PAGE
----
Umlani Captured in Photos- May 2018
“When you have acquired a taste for the dust, and the scent of our first rain, you’re hooked for life on Africa, and you will not be right again. Until you can watch the setting moon and hear the jackals bark, and know they are around you waiting in the dark. When you long to see the elephants or hear the coucal’s song, when the moonrise sets your blood on fire, then you have been away too long. It is time to cut the traces loose, and let your go free, beyond that far horizon where your spirit yearns to be.
Africa is waiting…come! Since you have touched the open sky and learned to love the rustling grass and the wild fish eagles cry. You’ll always hunger for the bush; for the lions rasping roar, to camp at last beneath the stars and to be at peace once more” - Unknown
FIRST AN FOREMOST AN APOLOGY FOR THE LACK OF BLOG POSTS OVER THE LAST FEW MONTHS, IT IS HARD TO BELIEVE BUT EVEN THE BUSH CAN BE A BUSY PLACE, BUT REST ASSURED THE BLOGS WILL BE BACK TO THEIR MONTHLY SELVES ONCE AGAIN.
MAY HAS BEEN AN ABSOLUTELY AMAZING GAME VIEWING MONTH, WITH THE CATS TAKING CENTRE STAGE, NEWS OF NYELETI LEOPARDESS HAVING A CUB, THE MBIRI MALE LIONS CONTINUING TO STAMP THEIR AUTHORITY ON THE CENTRAL AND SOUTHERN TIMBAVATI AND EVEN BECOMING FATHERS SOLIDIFYING THEM AS THE DOMINANT MALES, MARULA ALSO MADE A FEW APPEARANCES AND ORIGINALLY SHOWED SIGNS THAT SHE WAS NURSING CUBS HOWEVER, ONCE AGAIN IT SEEMS THAT SHE LOST THE CUBS AND WAS SEEN MATING WITH THE ROTHSAY MALE VERY CLOSE TO UMLANI CAMP. ELEPHANTS HAVE REMAINED A CONSTANT SIGHT OUT ON SAFARI AND MANY HEARD HAVE BEEN MAKING THEIR WAY THROUGH THE TRAVERSING AREA, IN TOW THE BIG BULLS WHO ALL SEEM TO BE IN MUSTH AT THE MOMENT LOOKING TO BREED WITH THE FEMALES.
But for now that is enough talking/reading, enjoy the feast of photo highlights from last months safaris here at Umlani bushcamp.
Introducing Nyeleti's 6 month old cub, the little one is already extremely relaxed with vehicles given its young age and will hopefully be a future start of the Timbavati, leopard cubs face a lot of challenges around this age so the odd are stacked up against this cub, but it has survived the toughest part of its life as a helpless new born so fingers are crossed that it makes it.
Two of the magnificent elephant bulls that we have seen out on game drives, being in their presence commands respect and is certainly a humble experience.
The buffalo have been present but not as common as they have been in the past, we have had to work a little harder at finding them than we have had to in the past. When the area experienced the drought at the beginning of last year the greater Kruger Park lost roughly 20 000 buffalo, and for that reason the buffalo who used to be a more common sight have become a bit harder to find, they will bounce back though as nature will always find a way to balance out.
Nthombi was seen a handful of times last month, here she feeds on one of two kills that she had...at the same time. Leopards are opportunistic and won't pass up a chance to make a kill even if they already have one.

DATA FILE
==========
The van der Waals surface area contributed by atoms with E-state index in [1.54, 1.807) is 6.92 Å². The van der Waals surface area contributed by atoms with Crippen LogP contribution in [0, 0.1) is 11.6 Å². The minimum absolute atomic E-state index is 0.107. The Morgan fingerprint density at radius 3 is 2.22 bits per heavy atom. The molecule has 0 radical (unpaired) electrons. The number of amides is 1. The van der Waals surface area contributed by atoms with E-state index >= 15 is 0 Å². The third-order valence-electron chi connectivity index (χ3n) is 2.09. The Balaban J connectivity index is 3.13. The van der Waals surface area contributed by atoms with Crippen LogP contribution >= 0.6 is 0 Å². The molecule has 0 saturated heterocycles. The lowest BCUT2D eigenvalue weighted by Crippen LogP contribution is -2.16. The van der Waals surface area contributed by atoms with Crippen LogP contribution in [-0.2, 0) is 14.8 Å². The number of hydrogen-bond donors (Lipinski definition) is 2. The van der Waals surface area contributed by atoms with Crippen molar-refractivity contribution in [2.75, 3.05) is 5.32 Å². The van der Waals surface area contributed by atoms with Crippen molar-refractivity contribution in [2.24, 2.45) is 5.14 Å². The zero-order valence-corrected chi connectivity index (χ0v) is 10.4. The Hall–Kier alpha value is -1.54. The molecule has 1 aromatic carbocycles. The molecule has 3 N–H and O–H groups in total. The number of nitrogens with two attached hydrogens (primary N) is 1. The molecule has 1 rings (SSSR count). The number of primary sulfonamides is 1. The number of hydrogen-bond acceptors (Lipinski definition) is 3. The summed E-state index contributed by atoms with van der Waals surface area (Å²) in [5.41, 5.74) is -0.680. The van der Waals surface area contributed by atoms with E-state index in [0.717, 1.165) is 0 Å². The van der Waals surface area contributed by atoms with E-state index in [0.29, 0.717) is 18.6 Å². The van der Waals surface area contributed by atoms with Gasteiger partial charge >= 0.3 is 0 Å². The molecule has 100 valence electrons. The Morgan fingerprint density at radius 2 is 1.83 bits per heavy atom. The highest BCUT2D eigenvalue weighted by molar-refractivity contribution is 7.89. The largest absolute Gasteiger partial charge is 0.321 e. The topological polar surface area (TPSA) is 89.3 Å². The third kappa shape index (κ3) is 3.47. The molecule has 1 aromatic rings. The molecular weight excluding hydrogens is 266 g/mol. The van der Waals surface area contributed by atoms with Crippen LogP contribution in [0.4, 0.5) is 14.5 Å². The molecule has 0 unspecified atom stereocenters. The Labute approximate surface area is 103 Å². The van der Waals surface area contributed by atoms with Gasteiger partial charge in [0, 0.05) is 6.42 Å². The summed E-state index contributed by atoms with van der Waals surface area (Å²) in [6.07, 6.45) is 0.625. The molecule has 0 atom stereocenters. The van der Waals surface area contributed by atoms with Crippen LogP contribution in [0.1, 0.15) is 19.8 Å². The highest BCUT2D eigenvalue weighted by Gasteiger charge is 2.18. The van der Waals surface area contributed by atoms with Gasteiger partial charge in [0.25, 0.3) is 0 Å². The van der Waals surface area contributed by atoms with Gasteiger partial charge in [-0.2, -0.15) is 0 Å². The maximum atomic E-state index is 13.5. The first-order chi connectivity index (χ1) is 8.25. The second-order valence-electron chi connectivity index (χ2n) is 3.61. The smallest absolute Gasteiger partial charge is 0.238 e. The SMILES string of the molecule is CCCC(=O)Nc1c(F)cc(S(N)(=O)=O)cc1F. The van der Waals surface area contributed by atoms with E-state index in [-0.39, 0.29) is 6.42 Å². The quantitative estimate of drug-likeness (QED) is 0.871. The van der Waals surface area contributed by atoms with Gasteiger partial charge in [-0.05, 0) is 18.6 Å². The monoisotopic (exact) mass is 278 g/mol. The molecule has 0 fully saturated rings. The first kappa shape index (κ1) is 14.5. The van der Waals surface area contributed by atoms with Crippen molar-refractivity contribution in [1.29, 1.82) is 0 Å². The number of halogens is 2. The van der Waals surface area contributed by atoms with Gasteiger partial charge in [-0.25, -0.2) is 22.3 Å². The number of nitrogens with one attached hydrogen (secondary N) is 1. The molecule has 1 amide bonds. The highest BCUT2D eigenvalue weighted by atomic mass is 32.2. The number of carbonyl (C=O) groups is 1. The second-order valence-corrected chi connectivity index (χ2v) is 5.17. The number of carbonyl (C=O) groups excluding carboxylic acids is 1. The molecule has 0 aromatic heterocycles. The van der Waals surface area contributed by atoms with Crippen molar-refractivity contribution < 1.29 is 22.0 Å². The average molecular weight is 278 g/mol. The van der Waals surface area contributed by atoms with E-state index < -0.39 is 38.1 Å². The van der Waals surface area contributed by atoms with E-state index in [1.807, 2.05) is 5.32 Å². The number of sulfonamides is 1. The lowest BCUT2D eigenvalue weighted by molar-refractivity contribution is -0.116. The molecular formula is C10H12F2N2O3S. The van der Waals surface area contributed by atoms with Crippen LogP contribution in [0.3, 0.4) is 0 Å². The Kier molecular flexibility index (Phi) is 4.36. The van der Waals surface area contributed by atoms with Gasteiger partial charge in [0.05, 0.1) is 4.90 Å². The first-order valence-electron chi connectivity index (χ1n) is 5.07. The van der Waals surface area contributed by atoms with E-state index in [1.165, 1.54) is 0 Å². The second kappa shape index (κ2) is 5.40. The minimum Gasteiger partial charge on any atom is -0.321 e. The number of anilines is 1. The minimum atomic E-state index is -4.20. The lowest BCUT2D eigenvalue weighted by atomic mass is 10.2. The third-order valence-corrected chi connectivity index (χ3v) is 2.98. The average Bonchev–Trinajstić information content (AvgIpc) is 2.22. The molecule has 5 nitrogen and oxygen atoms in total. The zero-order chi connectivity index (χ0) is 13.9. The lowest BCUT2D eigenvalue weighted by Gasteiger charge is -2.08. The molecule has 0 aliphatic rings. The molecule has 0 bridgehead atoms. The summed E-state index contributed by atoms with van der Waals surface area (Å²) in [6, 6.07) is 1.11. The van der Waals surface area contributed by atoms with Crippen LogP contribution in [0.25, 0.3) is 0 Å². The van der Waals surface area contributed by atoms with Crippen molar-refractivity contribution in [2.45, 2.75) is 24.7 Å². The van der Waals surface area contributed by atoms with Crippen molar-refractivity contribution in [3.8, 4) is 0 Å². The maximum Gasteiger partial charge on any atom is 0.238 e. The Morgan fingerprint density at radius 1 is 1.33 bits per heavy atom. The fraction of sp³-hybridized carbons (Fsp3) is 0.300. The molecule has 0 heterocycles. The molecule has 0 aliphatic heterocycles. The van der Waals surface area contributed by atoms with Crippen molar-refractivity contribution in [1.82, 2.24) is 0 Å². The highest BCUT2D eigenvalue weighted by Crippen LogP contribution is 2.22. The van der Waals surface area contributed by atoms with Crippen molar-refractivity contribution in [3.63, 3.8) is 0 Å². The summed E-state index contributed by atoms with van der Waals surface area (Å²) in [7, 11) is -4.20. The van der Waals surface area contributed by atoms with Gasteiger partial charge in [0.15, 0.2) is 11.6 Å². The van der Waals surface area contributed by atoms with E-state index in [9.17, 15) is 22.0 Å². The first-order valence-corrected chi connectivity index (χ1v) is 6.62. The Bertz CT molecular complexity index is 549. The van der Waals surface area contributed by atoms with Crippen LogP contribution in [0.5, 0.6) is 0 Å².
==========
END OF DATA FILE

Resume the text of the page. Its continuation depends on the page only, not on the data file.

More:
The Mbiri males are here to stay, they have been mating with the last two Ross lionesses and have now become fathers to cubs from the two young lionesses that came in from the north west, so is this the beginning of a new pride in our area? Time will tell and exciting times lie ahead for our lion viewing here at Umlani.
Marula female can't seem to catch a break when it comes to raising cubs, she has now lost three litters in a row, there was hope that the last litter was still alive until we found her mating with one of our resident males about a week ago and she no longer showed signs that she was suckling cubs. Lets hope she has luck with the next litter. There are a number of reasons why the cubs aren't surviving but our number one suspect is the large population of hyena in Marulas territory at the moment, however with the presence of the lions in the area this will affect the hyena numbers and hopefully in turn allow Marula to get some cubs to adulthood.
Some amazing bird life around at the moment even though all the migratory species have left us for the winter.
We saw all four of our dominant male leopards this last month, Nstogwaan was seen a couple of times each time with a kill, the northern male was seen and he seems to be relaxing more and more around the vehicles even during the day, Mazinyo was found one morning perched on top of a termite mound waiting for warthogs to leave their burrow, however a herd of buffalo moved into the area and forced the leopard to rethink his breakfast plans. Rothsay male as mentioned was found mating with Marula, he too is becoming very relaxed with the vehicles especially at night, its been the first time in a long while that he has been seen and he has really become a huge male leopard quite easily the biggest of the males in our area, however due to him mating and it being night time it was an extremely difficult sighting to get photos from so we will have to wait until the next time we see him to get a picture or two and show off his immense size.
That is all for this highlights blog, lets see what this month as in store for us.
Until next time...
Written by: Greg McCall-Peat
Photographed by: Oliver Lane